While rhododendrons may look pretty, they can quickly take over.
Now scientists have found that the flowering shrubs have a devastating effect on native wildlife – even after they are removed.
A study of sites where rhododendrons were eliminated 30 years ago found native plants had still not returned.
While rhododendrons may look pretty, they can quickly take over and have a devastating effect on local wildlife
Researchers studied Scottish three islands where rhododendrons were removed decades ago – Argyll, Kintyre and Lochaber on the West coast.
Teams studied a variety of woodland plots. Some had never been invaded by rhododendron, others were covered in dense rhododendron thickets, and a third set of sites had been cleared of rhododendron at different times between 1984 and 2014.
They found that even 30 years after rhododendron removal, native plants normally found in Atlantic oak woodlands had not recovered.
Instead of primroses, violets, wild garlic, ferns and grasses, only dense mats of mosses and liverworts had returned.
Ecologists believe the deep shade rhododendron casts is responsible for the impact on native plants.
Researchers from the James Hutton Institute, the University of Aberdeen and Scottish Natural Heritage say weed eradication programmes now need to be supplemented by reseeding for the original plant community to re-establish.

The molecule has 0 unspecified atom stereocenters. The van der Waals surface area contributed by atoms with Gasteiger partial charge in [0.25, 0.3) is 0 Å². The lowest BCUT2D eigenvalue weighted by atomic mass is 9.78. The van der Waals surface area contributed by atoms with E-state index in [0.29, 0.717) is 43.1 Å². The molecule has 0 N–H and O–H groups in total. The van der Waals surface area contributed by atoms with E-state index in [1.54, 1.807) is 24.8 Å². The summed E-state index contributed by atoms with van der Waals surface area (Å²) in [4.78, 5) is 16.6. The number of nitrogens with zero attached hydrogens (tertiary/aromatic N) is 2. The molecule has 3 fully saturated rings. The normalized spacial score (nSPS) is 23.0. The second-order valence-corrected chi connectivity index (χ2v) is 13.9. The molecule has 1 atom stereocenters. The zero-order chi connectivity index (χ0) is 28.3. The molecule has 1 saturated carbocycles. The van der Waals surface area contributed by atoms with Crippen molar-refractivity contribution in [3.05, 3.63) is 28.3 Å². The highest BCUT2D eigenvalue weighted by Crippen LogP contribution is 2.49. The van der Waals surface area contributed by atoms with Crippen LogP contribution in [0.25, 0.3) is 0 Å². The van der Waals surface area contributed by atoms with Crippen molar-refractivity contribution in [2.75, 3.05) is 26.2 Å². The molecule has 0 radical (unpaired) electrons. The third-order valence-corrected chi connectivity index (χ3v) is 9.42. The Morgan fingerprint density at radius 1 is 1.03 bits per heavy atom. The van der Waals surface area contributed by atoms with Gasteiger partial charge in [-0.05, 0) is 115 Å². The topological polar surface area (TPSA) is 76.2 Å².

Dr Janet Maclean, from the University of Aberdeen, said: ‘During the invasion, rhododendron dramatically reduces the amount of light reaching the woodland floor throughout the year, causing local extinction of native grasses and herbaceous plants.
‘Mosses and liverworts cling on because they can tolerate the darkness. When rhododendron is removed, common mosses and liverworts quickly recolonise.
Researchers studied Scottish three islands where rhododendrons were removed decades ago – Argyll, Kintyre and Lochaber on the West coast
‘But by the time grass and other plant seeds arrive, the thick mossy mat prevents them from germinating, so the site never recovers its previous rich flora.’
The research, published in the Journal of Applied Ecology, could have implications for rhododendron eradication efforts in around 827,000 hectares across western Scotland and Snowdonia.
Dr Maclean added: ‘Rhododendron has spread throughout the UK, affecting around 827,000 hectares, and is particularly widespread across western Scotland and Snowdonia.
‘Eradication programmes cost around £8.6 million a year and the results of this study show that – as well as removing rhododendron – land managers should also consider clearing mats of common mosses from the ground and reseeding with typical woodland grasses and flowering plants.
‘Our results strongly support continued clearance of rhododendron, because cleared sites are far richer than invaded sites. But for them to resemble uninvaded sites, removing rhododendron is not enough.
‘This is an important discovery, because it means that many sites may need further intervention to meet their conservation goals.’
Rhododendrons are evergreen shrubs first introduced to the UK by Conrad Loddiges as seed in 1763 to be used as a cultivated flowering plant in gardens, parks, and estates as a horticultural exhibit.
They were also extensively planted in western Victorian hunting estates under woodland canopies and on heathland areas to provide shelter for game species.
Most of the invasive bushes in the British isles are a hybrid species which first derived from rhododendrons from the Iberian peninsula.